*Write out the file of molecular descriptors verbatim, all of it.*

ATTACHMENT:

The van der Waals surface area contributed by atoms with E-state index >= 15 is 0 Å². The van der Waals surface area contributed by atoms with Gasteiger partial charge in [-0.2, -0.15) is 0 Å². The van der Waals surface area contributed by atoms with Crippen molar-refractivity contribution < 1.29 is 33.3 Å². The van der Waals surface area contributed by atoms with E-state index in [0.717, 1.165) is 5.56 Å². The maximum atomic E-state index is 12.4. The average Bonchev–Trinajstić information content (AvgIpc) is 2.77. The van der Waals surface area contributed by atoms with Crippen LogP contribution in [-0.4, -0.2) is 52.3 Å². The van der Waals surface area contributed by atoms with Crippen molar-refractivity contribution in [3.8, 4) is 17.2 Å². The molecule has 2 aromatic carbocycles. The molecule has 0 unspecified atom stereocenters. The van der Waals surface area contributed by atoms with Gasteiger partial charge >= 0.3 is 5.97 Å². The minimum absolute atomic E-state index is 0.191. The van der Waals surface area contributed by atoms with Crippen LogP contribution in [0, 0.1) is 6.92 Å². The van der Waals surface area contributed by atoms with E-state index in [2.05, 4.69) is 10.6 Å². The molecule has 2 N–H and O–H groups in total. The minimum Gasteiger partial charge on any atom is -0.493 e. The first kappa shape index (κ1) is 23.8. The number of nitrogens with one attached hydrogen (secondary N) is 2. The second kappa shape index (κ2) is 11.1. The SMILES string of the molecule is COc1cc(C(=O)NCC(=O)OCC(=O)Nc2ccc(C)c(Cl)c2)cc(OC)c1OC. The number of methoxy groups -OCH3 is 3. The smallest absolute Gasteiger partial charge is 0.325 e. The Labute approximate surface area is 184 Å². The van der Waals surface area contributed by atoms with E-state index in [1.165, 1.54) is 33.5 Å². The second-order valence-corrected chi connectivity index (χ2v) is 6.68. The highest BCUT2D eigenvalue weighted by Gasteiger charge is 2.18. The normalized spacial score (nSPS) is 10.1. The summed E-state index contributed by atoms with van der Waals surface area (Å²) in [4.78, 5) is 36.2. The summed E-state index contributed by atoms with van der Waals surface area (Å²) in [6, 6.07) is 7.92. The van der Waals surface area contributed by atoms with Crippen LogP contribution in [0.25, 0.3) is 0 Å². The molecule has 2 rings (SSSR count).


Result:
The van der Waals surface area contributed by atoms with E-state index >= 15 is 0 Å². The van der Waals surface area contributed by atoms with Gasteiger partial charge in [-0.2, -0.15) is 0 Å². The van der Waals surface area contributed by atoms with Crippen molar-refractivity contribution < 1.29 is 33.3 Å². The van der Waals surface area contributed by atoms with E-state index in [0.717, 1.165) is 5.56 Å². The maximum atomic E-state index is 12.4. The average Bonchev–Trinajstić information content (AvgIpc) is 2.77. The van der Waals surface area contributed by atoms with Crippen LogP contribution in [-0.4, -0.2) is 52.3 Å². The van der Waals surface area contributed by atoms with Crippen molar-refractivity contribution in [3.8, 4) is 17.2 Å². The molecule has 2 aromatic carbocycles. The molecule has 0 unspecified atom stereocenters. The van der Waals surface area contributed by atoms with Gasteiger partial charge >= 0.3 is 5.97 Å². The minimum absolute atomic E-state index is 0.191. The van der Waals surface area contributed by atoms with Crippen LogP contribution in [0, 0.1) is 6.92 Å². The van der Waals surface area contributed by atoms with E-state index in [2.05, 4.69) is 10.6 Å². The molecule has 2 N–H and O–H groups in total. The minimum Gasteiger partial charge on any atom is -0.493 e. The first kappa shape index (κ1) is 23.8. The number of nitrogens with one attached hydrogen (secondary N) is 2. The second kappa shape index (κ2) is 11.1. The SMILES string of the molecule is COc1cc(C(=O)NCC(=O)OCC(=O)Nc2ccc(C)c(Cl)c2)cc(OC)c1OC. The number of methoxy groups -OCH3 is 3. The smallest absolute Gasteiger partial charge is 0.325 e. The Labute approximate surface area is 184 Å². The van der Waals surface area contributed by atoms with E-state index in [1.165, 1.54) is 33.5 Å². The second-order valence-corrected chi connectivity index (χ2v) is 6.68. The highest BCUT2D eigenvalue weighted by Gasteiger charge is 2.18. The normalized spacial score (nSPS) is 10.1. The summed E-state index contributed by atoms with van der Waals surface area (Å²) in [4.78, 5) is 36.2. The summed E-state index contributed by atoms with van der Waals surface area (Å²) in [6, 6.07) is 7.92. The van der Waals surface area contributed by atoms with Crippen LogP contribution in [0.25, 0.3) is 0 Å². The molecule has 2 rings (SSSR count).